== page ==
‘Quick fix’ for sacroiliac joint pain in children
MedWire News: A simple joint-manipulation technique can significantly reduce or eliminate sacroiliac (SI) pain due to joint misalignment in children and adolescents, say researchers.
"Many pediatric patients with SI joint-related low-back pain present for neurosurgical evaluation after spending months undergoing conservative therapy and invasive procedures," write Jeffrey Leonard (Washington University in St Louis, Missouri, USA) and colleagues in the Journal of Neurosurgery: Pediatrics.
"To compound the problem, they have been taken away from physical education classes and have had their activity restricted," they add.
Leonard and team report results from a small study of 37 girls and 11 boys (mean age 15.7 years) who were assessed for lower-back pain and found to have SI joint misalignment. Likely causes of the misalignment were varied, but prior sporting injury was thought to be causal in 37.5% of patients.
The patients were treated using a joint-manipulation technique that involved a physical therapist performing an isometric hip contraction and extension. More specifically, the patient flexes and extends the hip while the therapist holds onto the leg and provides resistance to the move thus forcing the joint back into proper alignment.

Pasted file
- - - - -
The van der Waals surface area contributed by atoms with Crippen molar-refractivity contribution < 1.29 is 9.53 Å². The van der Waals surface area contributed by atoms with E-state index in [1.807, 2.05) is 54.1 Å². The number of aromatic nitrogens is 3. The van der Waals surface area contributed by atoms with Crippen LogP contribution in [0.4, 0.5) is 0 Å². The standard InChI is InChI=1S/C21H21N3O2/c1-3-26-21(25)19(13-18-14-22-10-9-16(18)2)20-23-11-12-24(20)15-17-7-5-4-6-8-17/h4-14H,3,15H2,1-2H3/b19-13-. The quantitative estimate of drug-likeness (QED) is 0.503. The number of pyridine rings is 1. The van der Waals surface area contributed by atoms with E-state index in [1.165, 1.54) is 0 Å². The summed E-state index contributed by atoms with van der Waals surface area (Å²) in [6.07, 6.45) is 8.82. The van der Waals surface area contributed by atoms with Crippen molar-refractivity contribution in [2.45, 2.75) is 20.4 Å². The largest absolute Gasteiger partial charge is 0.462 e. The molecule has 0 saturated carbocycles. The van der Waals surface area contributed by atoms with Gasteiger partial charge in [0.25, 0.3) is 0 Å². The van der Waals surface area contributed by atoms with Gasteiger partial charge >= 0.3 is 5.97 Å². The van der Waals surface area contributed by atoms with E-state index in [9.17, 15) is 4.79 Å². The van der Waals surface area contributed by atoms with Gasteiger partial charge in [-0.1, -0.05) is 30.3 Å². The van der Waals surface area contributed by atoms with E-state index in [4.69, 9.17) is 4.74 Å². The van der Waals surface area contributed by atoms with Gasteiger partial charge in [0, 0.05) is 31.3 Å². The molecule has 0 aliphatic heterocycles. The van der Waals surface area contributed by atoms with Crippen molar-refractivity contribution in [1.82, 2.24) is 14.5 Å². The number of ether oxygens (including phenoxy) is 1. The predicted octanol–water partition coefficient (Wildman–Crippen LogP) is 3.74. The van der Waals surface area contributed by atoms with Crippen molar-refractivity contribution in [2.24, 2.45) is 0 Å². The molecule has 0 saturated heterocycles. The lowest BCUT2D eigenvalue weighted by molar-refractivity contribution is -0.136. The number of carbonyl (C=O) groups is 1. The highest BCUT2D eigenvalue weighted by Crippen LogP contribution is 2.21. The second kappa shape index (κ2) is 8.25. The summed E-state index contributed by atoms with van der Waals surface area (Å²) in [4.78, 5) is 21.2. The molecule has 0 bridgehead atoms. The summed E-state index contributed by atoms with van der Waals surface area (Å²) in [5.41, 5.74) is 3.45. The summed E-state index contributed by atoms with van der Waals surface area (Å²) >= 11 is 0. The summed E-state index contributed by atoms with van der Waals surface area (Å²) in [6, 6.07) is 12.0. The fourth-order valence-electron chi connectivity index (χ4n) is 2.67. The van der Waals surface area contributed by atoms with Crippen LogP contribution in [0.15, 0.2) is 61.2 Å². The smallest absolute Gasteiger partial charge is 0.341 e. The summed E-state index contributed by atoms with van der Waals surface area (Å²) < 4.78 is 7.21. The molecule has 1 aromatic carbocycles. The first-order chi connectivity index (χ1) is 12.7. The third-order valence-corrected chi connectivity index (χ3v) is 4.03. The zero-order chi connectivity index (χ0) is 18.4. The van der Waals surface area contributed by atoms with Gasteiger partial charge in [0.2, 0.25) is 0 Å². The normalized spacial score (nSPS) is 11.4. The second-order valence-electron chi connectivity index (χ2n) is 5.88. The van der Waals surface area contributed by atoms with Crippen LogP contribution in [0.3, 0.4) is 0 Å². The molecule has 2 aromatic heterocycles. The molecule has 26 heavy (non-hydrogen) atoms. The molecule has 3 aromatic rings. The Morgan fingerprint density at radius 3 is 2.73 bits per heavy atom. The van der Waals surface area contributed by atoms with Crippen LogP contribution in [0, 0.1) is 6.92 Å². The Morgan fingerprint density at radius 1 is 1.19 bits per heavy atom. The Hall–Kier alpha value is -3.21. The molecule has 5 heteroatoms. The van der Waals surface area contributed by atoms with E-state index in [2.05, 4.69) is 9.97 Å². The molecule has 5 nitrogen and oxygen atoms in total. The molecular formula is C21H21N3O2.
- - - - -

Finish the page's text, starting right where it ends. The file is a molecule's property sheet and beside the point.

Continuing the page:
As a result of this treatment, 80% of the patients experienced a dramatic improvement in their symptoms and 53% had immediate and complete resolution of pain.
Rated on a visual analog scale from 1 to 10, the mean pain score was 5.7 before treatment and 1.8 after treatment.
Successfully treated patients were shown how to perform exercises to strengthen regional muscles to try and prevent a recurrence of SI joint misalignment. Of the patients who had successful treatment, only two needed re-treatment.
"Back pain is a complex and multifactorial entity, and determining the exact etiology of symptoms can be very challenging in any population," write the authors. "Failure to make an accurate diagnosis can cause prolonged suffering, low self-esteem, drug dependence, and sometimes unnecessary surgery."
They conclude: "It is important to recognize the SI joint as a pain generator. The simple bedside maneuver that we describe here can be used safely in a time-efficient manner with profound improvement of symptoms in the majority of pediatric patients."
By Helen Albert